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England's Heather Knight and Kate Cross during the ODI series against Australia at the Seat Unique Stadium in Bristol on Wednesday. Image Credit: Reuters

The International Cricket Council (ICC) on Thursday announced equal prize money for both men’s and women’s events at ICC events.

The decision was taken at the ICC Annual Conference in Durban, South Africa. “This is a significant moment in the history of our sport, and I am delighted that men’s and women’s cricketers competing at ICC global events will now be rewarded equally,” said ICC Chair Greg Barclay.

“Since 2017 we have increased prize money at women’s events every year with a clear focus on reaching equal prize money and from here on in, winning the ICC Women’s Cricket World Cup will carry the same prize money as winning the ICC Men’s Cricket World Cup and the same for T20 World Cups and U19s too.

“Cricket is genuinely a sport for all and this decision from the ICC Board reinforces that and enables us to celebrate and value every single player’s contribution to the game equally.”

Strategic investment

The ICC Board also confirmed the largest ever investment into the sport after the distribution model for the next four years was agreed. Every ICC member will receive significantly enhanced funding with a strategic investment fund ring-fenced to drive global growth initiatives in line with the ICC Global Growth Strategy.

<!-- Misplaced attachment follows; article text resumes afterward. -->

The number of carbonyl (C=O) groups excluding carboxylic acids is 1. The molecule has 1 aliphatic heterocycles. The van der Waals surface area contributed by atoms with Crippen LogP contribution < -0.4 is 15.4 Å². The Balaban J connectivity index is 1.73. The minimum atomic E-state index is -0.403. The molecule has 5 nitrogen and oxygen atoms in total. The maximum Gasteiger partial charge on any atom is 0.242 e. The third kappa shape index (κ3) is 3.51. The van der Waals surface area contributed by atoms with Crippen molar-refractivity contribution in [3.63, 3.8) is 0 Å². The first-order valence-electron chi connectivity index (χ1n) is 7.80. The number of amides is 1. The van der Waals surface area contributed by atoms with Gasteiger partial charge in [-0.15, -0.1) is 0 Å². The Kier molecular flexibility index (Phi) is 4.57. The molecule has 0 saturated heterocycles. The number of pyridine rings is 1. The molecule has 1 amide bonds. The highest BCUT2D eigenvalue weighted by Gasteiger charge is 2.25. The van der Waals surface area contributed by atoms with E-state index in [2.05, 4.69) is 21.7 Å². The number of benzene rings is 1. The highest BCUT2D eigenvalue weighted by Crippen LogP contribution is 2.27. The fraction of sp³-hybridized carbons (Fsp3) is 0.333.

“The success of our media rights and commercial programme for our next four-year cycle means we are able to invest more money than ever before into our sport,” Barclay added.

The ICC Board also approved changes to ICC Sanctioning Regulations designed to support all members to create sustainable revenue streams and develop the game whilst preserving and protecting the integrity of the sport and the welfare of those participating. Moving forward, new events requiring a sanction will need to ensure the playing XI of each team will include a minimum of seven local or associate member players to support the development of the game. Additionally, a solidarity fee will be payable from the organising member to the home board of a player to reflect the role the member played in developing and promoting the sport globally.

Over-rate sanctions

The Chief Executives’ Committee approved changes to over-rate sanctions in Test cricket to balance the need for over-rates to be maintained and ensure players are appropriately remunerated. As such players will be fined 5 per cent of their match fee for each over short up to a maximum of 50 per cent. If a team is bowled out before the new ball is due at 80 overs, there will be no over-rate penalty applied even if there is a slow over rate. This replaces the current 60 over threshold.

ICC men’s cricket committee Sourav Ganguly said: “The ICC World Test Championship has injected renewed energy into Test cricket giving it compelling context. In the last edition we only had 12 draws in 69 matches, and we want to ensure that trend continues whilst we’re giving fans the best value for money and keeping over-rates up.

“The men’s cricket committee felt strongly that over-rate penalties in the form of WTC points deductions should remain but recommended that players should not have 100 per cent of their match fee at risk. We believe this provides a balance between maintaining over-rates and ensuring we are not deterring players from playing Test cricket.

The CEC agreed this amendment would be retrospective and applied from the start of the current World Test Championship cycle.